He said he understands why some farmers sell raw milk - to support their families and farms. Still, he said, "I wish they would not do it, because, sooner or later somebody's going to get serious health problems from drinking raw, unpasteurized milk. And when it hits the news media, the word 'raw' is never going to appear."
If that happens, he warned, "All milk will get blamed."
Everything considered, Dorn is happy with the decision to trim cow numbers and get into the processing business. But he offered some cautionary words.
"The first two years, as with any new business, you're not going to make a dime at it," Dorn said. "After the first two years, you get established, and if you work hard enough to build your market and create sales, then you can start making a little bit of money. After five years, Good Lord willing, you can make some pretty serious money. We're right on the borderline of making the serious money."
Dorn said he doesn't want to discourage farmers from processing their milk. But he has encouraged only two people to try it.
"This isn't for everybody," he said. "I'm fortunate to have a wife who is a CPA (certified public accountant) and is good with numbers. We've got really good employees on the farm, so the farm doesn't go lacking when I spend time marketing milk and running the milk plant."
The farm and dairy plant employ nine. Four work on the farm and four work at the plant, with one person rotating back and forth.
Some of the farm work gets Daniel and Courtney, the Dorns' children, involved. For example, Watson, Lisa and the children sometimes spend several hours on a Saturday, applying 5,000 labels - by hand - to pint bottles of milk.
Besides instilling that good, old-fashioned, rural work ethic, such tasks promote a sense of pride in the farm's milk. "They can go into grocery stores all over South Carolina and see a label on a jug of Hickory Hill milk and know there's a pretty good chance they put it on there," Dorn said.
Watson's parents, Jim and Marie, take active roles in the farm, too. Marie, according to Hickory Hill Dairy's website, "is the glue which holds the family together. With her gentle hand, she maintains the peace when silage season grows long and when the men are tired."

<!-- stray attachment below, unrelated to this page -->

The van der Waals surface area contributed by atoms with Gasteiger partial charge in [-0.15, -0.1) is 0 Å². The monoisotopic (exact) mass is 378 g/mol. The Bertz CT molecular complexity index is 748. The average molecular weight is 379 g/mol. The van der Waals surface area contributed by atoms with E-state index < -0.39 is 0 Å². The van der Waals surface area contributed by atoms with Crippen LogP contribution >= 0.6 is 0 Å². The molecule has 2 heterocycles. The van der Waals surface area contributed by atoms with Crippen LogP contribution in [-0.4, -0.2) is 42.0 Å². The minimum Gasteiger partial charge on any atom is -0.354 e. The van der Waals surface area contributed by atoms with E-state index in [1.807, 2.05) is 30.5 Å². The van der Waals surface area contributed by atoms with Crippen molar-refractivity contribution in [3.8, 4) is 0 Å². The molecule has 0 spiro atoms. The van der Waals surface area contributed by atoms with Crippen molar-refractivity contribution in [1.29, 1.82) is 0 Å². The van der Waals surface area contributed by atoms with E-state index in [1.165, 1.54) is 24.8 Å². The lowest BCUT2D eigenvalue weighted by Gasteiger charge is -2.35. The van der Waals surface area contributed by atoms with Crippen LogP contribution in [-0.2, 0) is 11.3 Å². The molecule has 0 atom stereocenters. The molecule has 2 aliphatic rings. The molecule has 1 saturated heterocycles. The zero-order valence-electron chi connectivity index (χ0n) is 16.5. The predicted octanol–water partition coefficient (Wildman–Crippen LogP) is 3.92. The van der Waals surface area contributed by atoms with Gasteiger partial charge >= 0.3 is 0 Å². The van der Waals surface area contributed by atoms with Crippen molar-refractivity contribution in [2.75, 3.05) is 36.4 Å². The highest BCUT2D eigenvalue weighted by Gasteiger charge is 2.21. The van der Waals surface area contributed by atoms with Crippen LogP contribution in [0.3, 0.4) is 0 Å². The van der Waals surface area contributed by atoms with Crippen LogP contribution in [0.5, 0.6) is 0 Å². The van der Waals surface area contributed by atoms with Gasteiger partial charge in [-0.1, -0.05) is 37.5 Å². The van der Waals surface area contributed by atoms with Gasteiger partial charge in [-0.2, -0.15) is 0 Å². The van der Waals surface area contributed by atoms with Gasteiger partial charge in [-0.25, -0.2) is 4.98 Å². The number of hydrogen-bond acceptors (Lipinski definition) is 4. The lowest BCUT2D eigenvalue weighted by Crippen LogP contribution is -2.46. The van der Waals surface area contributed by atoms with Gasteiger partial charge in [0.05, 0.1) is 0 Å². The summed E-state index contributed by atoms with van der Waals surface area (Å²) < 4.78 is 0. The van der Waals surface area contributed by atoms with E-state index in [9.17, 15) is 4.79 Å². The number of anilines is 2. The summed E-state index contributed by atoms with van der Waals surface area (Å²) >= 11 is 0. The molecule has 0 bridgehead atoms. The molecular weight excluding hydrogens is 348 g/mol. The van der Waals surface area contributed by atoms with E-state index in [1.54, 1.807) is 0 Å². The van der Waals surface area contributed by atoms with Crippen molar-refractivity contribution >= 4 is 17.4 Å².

Silage is an important component of the Dorns' feeding program. They own 600 acres and rent 400. Of that, 500 acres are devoted to corn, with 300 acres in pasture. If there's extra corn after the silos are filled, it's sold on the cash market.
The grade Holsteins are doing well grazing all 12 months of the year. They're on alfalfa in the summer, and ryegrass and clover in the fall and going until early spring.
While the herd is carrying a rolling average of approximately 21,000 pounds of milk and being profitable, Dorn doesn't put a lot of stock in herd averages. He pays more attention to feed cost per hundredweight of milk produced. Dorn said feed is costing him $5.90 per cow per day.
Since the bottling business got rolling, milk production has risen.
"That's no credit to me," Dorn said. "That's a credit to our really good employees and our nutritionist."
A challenge of dairying in his part of South Carolina is the climate. Summers can bring 95 degrees and 95 percent-plus humidity. Fans and misters in the freestall barns help, but his cows, nevertheless, prefer to be out on pasture, Dorn said.
It looks like the Dorns have another farmer in the family, one who will carry on the long tradition. Nineteen-year-old Daniel is a freshman at Clemson University, the alma mater of his mom and dad.
Daniel's goal was to become a doctor, and his grades certainly have been good enough to achieve that, according to his father. But Daniel recently told his father, "'Daddy, I miss the farm. I'm starting to change my mind about being a doctor,'" Watson said.
A son or daughter who wants to continue on the farm would be considered a blessing.
"God has blessed us a lot in this business. I do not take that for granted, because I'm definitely not smarter than anybody else and I can't see into the future. But we have really been blessed in this business and I appreciate the blessings," Dorn said.